The end of the First Bulgarian Kingdom

After Samuil’s death, Bulgaria resisted for another four years and it was only at the end of 1018 that Byzan-tium conquered the whole of the country. This was the end of the First Bulgarian Kingdom, which had existed for three and a half centuries. The Bulgarian people fell under foreign domination which sharply deteriorated their political and economic situation. To make things worse, new nomad tribes started invading the Bulgarian lands during the 11th and 12th centuries -Usae, Pechenegs and Rumanians. They were powerless before the impregnable Byzantine strongholds, but they brought death and ruin to the defenceless Bulgarian peasants. The West-European crusaders who passed through Bulgaria on their way to Jerusalem also brought countless misfortunes to the Bulgarians, because after the split between the Roman Curia and the Constantinople Church in 1054 the crusaders started treating the Eastern Orthodox Christians almost as heretics.

The conquerors also had their problems with the con-quered Bulgarians. In 1040 Samuil’s grandson Peter Delyan raised a mass uprising which proved a tough job for the Byzantines to suppress. In 1072 another mass uprising broke out, this time near Skopje, under the leadership of Georgi Voiteh. The insurgents had the sup-port of the Serbian ruler, but after months of bloody battles they were defeated by the numerous troops of the Emperor. Then a series of armed mutinies broke out in 1074, 1079 and 1084 in the Danubian towns of Bulgaria and in Sofia, Mesembria, in the region of Plovdiv. The Bogomils, who had earlier waged a fierce struggle against the Bulgarian clerical and secular aristocracy, manifested themselves as ardent patriots and fighters against foreign oppression.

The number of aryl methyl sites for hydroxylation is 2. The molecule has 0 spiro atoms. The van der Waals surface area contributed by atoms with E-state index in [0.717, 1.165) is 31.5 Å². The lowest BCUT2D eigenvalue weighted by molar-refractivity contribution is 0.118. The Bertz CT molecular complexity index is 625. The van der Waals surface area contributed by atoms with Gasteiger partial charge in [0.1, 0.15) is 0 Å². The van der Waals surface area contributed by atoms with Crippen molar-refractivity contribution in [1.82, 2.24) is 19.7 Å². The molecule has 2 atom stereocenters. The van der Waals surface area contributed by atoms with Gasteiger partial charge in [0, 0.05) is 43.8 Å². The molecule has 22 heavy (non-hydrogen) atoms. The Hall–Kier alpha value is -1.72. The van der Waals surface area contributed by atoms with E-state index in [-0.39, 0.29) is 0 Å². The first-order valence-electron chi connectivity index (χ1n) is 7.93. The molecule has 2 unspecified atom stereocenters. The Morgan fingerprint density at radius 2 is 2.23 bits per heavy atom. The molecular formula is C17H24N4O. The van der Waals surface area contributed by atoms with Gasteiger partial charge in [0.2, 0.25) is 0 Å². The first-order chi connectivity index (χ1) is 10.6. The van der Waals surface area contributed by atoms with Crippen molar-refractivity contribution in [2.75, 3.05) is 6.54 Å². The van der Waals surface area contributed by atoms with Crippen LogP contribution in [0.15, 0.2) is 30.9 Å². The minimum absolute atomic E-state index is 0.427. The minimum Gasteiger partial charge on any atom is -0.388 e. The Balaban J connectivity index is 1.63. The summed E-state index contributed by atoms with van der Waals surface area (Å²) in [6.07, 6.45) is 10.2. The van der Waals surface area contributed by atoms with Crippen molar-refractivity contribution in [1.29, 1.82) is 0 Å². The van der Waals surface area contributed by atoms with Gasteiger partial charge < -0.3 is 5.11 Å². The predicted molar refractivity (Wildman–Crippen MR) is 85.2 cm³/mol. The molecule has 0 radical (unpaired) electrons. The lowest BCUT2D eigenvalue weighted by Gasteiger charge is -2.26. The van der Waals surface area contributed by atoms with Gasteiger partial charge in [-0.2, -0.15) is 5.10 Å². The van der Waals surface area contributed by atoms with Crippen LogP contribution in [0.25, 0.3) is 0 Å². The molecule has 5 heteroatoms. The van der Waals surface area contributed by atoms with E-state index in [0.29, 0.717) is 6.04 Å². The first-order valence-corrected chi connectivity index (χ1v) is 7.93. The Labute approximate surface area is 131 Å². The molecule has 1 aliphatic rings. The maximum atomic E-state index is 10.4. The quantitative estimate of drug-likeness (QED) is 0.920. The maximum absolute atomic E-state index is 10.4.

Internecine struggles broke out in the Byzantine Empire during the 1180s and the Empire’s enemies abroad took advantage of this. A wave of Seldjuk Turks attacked from the east, the Magyars – from the north. In 1183 the Magyars reached as far as Sofia and established their rule over the Empire’s northwestern most parts. Two years later the Normans, living in Italy, started their invasion and occupied the second largest city of the Empire – Salonika. Numerous Bulgarian detachments joined the Normans and fought courageously against the oppressors.

The boyars Assen and Peter

The boyars Assen and Peter made an adroit use of the Empire’s difficulties. Their domains were in the region of the town of Turnovo. In the autumn of 1185 they raised an uprising against Byzantine rule, which spread quickly all over Northern Bulgaria. After long preparations, in the autumn of 1186 Emperor Isaac Angel started with his numerous troops for Turnovo. Peter and Assen avoided the decisive battle with the adversary, whose numbers were many times greater and retreated with their elite troops to the other side of the Danube where their allies, the Rumanians lived. Soon after that the two brothers again crossed the Danube at the head of a numerous army composed of Bulgarians and Rumanians. They pushed the Byzantine army to the other side of the Balkan Range and the military actions were transferred to other Bulgarian regions. Isaac Angel again set out with his whole army against the Bulgarians, but suffered a serious defeat in 1187 at the Tryavna Pass and was forced to sign a peace treaty with Peter and Assen. This peace marked the rebirth of the Bulgarian state after nearly 170 years of foreign domination. This time Turnovo was proclaimed capital of Bulgaria.


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